Substance abuse (glue and paint sniffing) was a problem among urban street children. FUNDASALVA, an NGO, provides drug counseling and treatment to minors. Contrary to the past, there were no allegations during the year from children's rights advocates that police abuse and mistreat street children. The PNC incorporated PDDH human rights training into programs for police units that deal with juveniles.
Child prostitution is a problem. Between 10 and 25 percent of visible prostitutes are minors, and an estimated 40 percent of the hidden prostitutes who cater to upper-class clients are believed to be minors, according to a UNICEF study released in 2000. Through November 30, ISPM assisted 24 children who were involved in prostitution, compared with 79 in 2000.
Children, especially those living on the streets, are trafficked to other countries and then forced into prostitution; children from Honduras have been used as beggars to support traffickers in San Salvador (see Section 6.f.).
Child labor is a problem (see Section 6.d.).
Persons With Disabilities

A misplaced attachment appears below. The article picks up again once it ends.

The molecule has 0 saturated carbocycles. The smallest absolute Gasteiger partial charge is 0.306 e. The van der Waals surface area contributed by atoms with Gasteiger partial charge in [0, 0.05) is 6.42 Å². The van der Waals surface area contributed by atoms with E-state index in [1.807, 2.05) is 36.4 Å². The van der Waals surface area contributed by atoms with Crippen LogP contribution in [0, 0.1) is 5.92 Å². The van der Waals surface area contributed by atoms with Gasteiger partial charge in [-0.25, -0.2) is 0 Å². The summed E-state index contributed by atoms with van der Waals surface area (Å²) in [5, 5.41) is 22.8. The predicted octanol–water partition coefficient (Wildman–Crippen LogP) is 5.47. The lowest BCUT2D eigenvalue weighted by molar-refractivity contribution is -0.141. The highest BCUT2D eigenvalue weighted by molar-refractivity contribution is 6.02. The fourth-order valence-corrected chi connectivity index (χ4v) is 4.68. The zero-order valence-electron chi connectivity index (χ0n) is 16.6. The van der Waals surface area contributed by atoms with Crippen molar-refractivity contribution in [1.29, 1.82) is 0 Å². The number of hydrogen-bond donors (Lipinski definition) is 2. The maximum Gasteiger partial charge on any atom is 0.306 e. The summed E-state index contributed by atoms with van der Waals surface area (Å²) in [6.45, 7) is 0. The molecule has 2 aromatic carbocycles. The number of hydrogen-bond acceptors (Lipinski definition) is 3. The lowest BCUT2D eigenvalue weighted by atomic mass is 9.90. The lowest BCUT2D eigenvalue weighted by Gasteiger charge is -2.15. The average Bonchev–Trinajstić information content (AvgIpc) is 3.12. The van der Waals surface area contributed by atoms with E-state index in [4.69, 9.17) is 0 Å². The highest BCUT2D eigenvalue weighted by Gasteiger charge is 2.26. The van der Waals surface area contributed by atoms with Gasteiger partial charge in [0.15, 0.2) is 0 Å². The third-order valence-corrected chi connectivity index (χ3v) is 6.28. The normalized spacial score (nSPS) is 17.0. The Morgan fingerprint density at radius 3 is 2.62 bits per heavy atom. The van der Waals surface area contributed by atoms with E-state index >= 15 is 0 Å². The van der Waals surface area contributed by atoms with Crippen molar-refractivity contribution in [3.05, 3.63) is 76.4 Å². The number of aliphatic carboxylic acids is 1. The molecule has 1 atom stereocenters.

The majority of the country's population of persons with disabilities consists of former combatants and civilians wounded during the conflict. Government and international funding provide rehabilitation programs for these persons. Efforts to combat discrimination and increase opportunities for those whose disabilities are unrelated to the war are growing but remain inadequate. A 2000 law mandates that new or renovated public buildings be accessible to the persons with disabilities, and requires businesses to employ 1 person with a disability for every 25 employees, an increase from the preexisting requirement of 1 to 50. Although the Government had not enforced the previous law's employment quota, it brought together dozens of government agencies and NGO's to discuss ways to implement the new law effectively. The Ministry of Labor increased from two to four the number of staff members handling issues related to persons with disabilities. However, the Ministry's resources are limited, and its records are kept on paper files in its regional branches. Therefore, there are no reliable data on the number of persons with disabilities who are employed.